By Joseph Ursitti
from P&M MagazineOctober 1997
Today's culture dictates a right now mentality. Customers continually seek customer-service-oriented businesses to fit their needs. The kind of service that was delivered years ago from local mom and pop shops.
The Internet is giving local contractors the chance to service to a more diverse clientele. Translation: more money.
Paul Pollets, of Northwest Mechanical, says his web site will pull in over $100,000 worth of sales in its first year. And it's not even completed.
" We get about 30-50 hits per month on our site," says Pollets, senior project manager of the Seattle- based company. "I consider about 10 of those hits hot leads."
Pollets has a great situation being located in the Pacific Northwest. About 7 percent of his client base works for software giant Microsoft. Another 3 percent work for other software companies.
"We designed our web page to address the technological and sophisticated people in our area, says Pollets, who maintains the site since it went up on the Internet this February. "These people know what they want and can pay for it. Eighty percent of our clients are owners. The owners are stepping over the builder. The Internet provides a great resource."
The key to Northwest Mechanical's web site is the information found on it.
Pollets set up the page to give potential customers a brief introduction to the company.
"We are the only radiant heating contractor in the Northwest with a full-time, licensed professional staff," reads Northwest Mechanical's web page. "After a thorough, room-by- room analysis, our engineer will thoroughly design and engineer your heating system based on your unique needs."
It's marketing the way it was invented to be.
"It's teaser copy that helps us establish a relationship," explains Pollets. "I find it harder to close a sale when we go to them. Let them come to us - then they can feel the radiant heat in our showroom."
But you don't need to be in the radiant business in the Pacific Northwest to be successful.
Bob Allen, owner of Allen Plumbing in Houston, TX, has generated business off of his site. His site consistently takes over 4,000 hits per month, and has racked up 42,000 hits this year.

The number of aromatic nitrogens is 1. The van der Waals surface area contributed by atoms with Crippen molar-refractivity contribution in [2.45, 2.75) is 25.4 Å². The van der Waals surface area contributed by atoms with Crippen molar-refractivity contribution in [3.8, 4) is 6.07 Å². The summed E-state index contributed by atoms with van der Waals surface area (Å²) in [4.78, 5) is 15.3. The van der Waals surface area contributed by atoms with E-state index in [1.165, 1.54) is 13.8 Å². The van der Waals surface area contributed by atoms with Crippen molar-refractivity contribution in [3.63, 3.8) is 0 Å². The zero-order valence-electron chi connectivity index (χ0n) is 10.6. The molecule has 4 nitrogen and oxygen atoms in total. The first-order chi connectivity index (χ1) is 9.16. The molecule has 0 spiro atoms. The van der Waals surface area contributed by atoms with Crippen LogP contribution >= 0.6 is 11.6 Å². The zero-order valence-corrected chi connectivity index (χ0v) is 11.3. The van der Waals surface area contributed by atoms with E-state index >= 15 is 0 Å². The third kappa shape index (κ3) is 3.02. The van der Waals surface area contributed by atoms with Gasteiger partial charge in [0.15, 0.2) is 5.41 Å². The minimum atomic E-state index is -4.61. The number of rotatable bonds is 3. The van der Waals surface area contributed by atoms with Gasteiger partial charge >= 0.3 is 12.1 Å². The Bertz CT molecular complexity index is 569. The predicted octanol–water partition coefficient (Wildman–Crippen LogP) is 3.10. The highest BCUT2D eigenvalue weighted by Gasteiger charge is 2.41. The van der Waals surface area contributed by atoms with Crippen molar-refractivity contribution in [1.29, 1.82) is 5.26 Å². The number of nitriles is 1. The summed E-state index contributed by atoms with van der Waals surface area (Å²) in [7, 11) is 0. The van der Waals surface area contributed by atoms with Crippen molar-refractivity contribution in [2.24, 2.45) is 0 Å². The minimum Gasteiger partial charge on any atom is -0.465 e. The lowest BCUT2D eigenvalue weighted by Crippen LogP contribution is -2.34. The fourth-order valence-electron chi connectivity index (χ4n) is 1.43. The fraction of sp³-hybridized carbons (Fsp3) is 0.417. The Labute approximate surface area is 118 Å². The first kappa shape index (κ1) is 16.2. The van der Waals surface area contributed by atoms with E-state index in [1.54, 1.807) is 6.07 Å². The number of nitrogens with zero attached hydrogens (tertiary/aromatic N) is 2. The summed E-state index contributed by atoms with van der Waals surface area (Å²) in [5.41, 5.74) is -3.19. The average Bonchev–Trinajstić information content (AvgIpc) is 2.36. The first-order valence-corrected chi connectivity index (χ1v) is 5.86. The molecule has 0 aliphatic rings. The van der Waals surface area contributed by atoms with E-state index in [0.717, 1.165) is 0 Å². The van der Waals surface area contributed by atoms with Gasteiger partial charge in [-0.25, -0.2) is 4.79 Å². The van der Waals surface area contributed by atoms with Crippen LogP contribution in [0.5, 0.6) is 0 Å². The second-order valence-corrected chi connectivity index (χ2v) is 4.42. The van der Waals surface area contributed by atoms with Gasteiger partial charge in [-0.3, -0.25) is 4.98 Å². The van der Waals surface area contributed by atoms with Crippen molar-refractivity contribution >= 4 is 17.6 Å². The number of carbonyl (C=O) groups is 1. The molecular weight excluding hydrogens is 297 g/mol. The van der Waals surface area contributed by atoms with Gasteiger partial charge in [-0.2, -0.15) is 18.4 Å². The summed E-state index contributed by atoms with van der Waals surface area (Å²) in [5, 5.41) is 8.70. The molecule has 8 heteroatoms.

"I had a contractor who called me in to do an estimate on some work, says Allen, whose page has been posted since 1996. "I left our estimate on our letterhead on the counter for her to review. It had our web address on it."
Allen says she wrote and told him she found out about him on the Internet, and that she wanted to do business with him. They ended up taking care of the entire job over the Internet, and charged the job on the credit card.
"I didn't meet her until the job was done," explains Allen, who runs his business with his wife and one other employee. "The Internet is a great way to personalize business. It lets our customers know we're not cold or shallow. It lets them know we're human beings. n
It is easy for Allen's customers to find out how human he is - he posts pictures of himself, his wife, cats and dog. A customer can connect to Allen's personal page from allenplumbing.com, which allows them to his favorite sites.
"This is a great marketing resource," Allen says. "You can't change your trucks every week, but you can change the background on your web site. "
Hill Daughtry, webmaster of theplumber.com, takes a different approach with his web site. Already featured in PM in 1995, Daughtry is the owner of Hill's Plumbing, which is located on Vashon Island, WA.
Daughtry has been answering an average of 30 plumbing-related e-mails a day since March 1995, when the site went up. He spends an average of two hours a day maintaining the site.
"I get a kick out of helping people without the money thing involved," says Daughtry, who also maintains his own business web site (theplumber.com/hillplb.html)."There are no strings attached. If they want to take your advice, they take it. If they want to ignore it, they ignore it."
Daughtry admits that his situation is unique. His business has been catering exclusively to the island for the past ten years. Like Northwest Mechanical, Hill's Plumbing has a large Microsoft client base.